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Welcome to BME

The Nancy E. and Peter C. Meinig School of Biomedical Engineering at Cornell University is building research and educational programs around a vision that a quantitative understanding of the human body can be used as a foundation for the rational design of therapies, molecules, devices, and diagnostic procedures to improve human health.

About BME

The primary mission of the Meinig School of Biomedical Engineering is to educate students to understand the human body as an integrated system and the mechanisms of disease through quantitative engineering analysis, and to use that understanding to design better therapeutic strategies, devices, and diagnostics to improve human health.

Academic Programs

Bachelor of Science in Biomedical Engineering
The mission of the B.S. program in biomedical engineering (BME) is to train students in the practice of design, fabrication, and analysis of biomedical systems, devices, diagnostics, and therapeutics.  Specifically, Cornell's vision of biomedical engineering centers around a quantitative approach to understanding biology across length and time scales, with a focus on issues related to human health.

Masters of Science and Doctor of Philosophy in Biomedical Engineering
Biomedical Engineering at Cornell University focuses on interdisciplinary research to achieve a quantitative understanding of human biology at all spatial and temporal scales with the goal of improving human health.

Masters of Engineering in Biomedical Engineering
Engineers who understand biology and who can apply their knowledge and skills to improve human health are increasingly in demand. A professional degree in biomedical engineering will prepare students to fill this increasingly critical need.

Recent News

Alumna's cancer talk highlighted as a big idea at TED 2017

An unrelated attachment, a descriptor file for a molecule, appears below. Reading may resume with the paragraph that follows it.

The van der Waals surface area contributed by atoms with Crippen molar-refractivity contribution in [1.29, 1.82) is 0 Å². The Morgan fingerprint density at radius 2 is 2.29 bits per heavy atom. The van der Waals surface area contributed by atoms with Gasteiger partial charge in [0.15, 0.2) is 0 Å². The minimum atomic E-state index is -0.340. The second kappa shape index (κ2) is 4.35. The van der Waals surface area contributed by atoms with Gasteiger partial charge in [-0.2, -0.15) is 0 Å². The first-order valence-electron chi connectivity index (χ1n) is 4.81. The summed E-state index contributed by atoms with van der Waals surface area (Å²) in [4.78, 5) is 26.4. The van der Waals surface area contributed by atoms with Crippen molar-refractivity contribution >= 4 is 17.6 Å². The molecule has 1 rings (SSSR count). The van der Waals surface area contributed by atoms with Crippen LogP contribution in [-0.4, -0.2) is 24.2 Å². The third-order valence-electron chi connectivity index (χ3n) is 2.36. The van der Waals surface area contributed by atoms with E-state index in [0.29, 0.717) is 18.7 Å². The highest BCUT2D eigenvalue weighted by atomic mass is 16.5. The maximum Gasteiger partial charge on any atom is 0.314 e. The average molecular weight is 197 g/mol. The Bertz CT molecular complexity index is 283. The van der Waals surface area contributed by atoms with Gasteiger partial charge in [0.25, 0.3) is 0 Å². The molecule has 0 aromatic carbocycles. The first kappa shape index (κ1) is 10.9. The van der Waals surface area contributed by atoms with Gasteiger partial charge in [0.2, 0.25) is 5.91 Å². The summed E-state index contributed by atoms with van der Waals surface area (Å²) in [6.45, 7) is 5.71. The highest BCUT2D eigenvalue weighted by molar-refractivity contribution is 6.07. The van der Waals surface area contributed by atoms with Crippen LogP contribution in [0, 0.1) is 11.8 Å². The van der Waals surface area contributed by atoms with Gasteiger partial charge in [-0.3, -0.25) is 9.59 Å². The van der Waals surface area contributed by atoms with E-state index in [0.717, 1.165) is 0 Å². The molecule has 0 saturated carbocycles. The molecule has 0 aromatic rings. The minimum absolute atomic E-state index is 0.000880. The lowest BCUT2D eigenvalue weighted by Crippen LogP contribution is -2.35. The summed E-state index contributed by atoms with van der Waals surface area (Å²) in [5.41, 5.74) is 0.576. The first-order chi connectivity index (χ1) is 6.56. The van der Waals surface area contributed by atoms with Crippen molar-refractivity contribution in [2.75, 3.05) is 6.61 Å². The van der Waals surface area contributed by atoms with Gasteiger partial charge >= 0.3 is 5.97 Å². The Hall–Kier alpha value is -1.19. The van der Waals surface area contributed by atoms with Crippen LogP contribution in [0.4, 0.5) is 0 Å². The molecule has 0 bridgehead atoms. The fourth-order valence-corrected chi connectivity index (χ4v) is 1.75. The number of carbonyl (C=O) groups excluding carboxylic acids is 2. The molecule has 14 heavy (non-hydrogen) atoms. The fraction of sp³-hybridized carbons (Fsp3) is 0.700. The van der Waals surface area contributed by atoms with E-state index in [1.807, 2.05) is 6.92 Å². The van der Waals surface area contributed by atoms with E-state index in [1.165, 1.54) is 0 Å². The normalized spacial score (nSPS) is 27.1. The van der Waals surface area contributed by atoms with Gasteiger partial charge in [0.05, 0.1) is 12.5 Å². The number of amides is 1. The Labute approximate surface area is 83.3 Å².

Elizabeth Wayne describes a method to treat cancer by leveraging immune cells.

Meet the 2017 NSF Fellows

Two Meinig School Ph.D. students win national award.

Ilana Brito receives grant from the Internationalizing the Cornell Curriculum Competition

Grant to expand reach of microbiome-based research through student-organized workshop

More than 200 soggy students champion science in D.C. march

More than 200 Cornell undergraduate and graduate students joined 40,000 scientists and boosters to...

Video: On "Accepting Inconvenient Facts" at Ithaca's March for Science

Prof. Chris Hernandez speaks at the Ithaca March for Science

BEST program benefits doctoral students, postdocs

3-year-old, NIH-funded initiative broadens professional training for biomedical students.

Did you know?

“Animal-on-a-chip” research was developed by Biomedical Engineering department chair Michael Shuler and Daniel Tatosian (Chemical Engineering, Ph.D., 2006). The one-inch square chips contain liver cells, tumor cells, multidrug-resistant tumor cell, marrow cell and adipose tissue cells and represent mathematical models that predict mobility of drugs through various organs.

Latest Spotlights

Cornell Engineering undergraduate makes a habit of giving back

Cornell Engineering undergraduate Haley Antoine ’19 is always looking for ways to give back. In addition to her classes, her lab work, her Irish Dance practice, and her mentorship of Code Red Robotics, Antoine has somehow managed to fit several other...

Alumni Spotlight: Jaclyn Carlson, M.Eng. 2012

Alumna incorporates biomedical engineering into a career as a veterinarian

OPEN FACULTY POSITIONS

The Meinig School of Biomedical Engineering is currently seeking applicants for: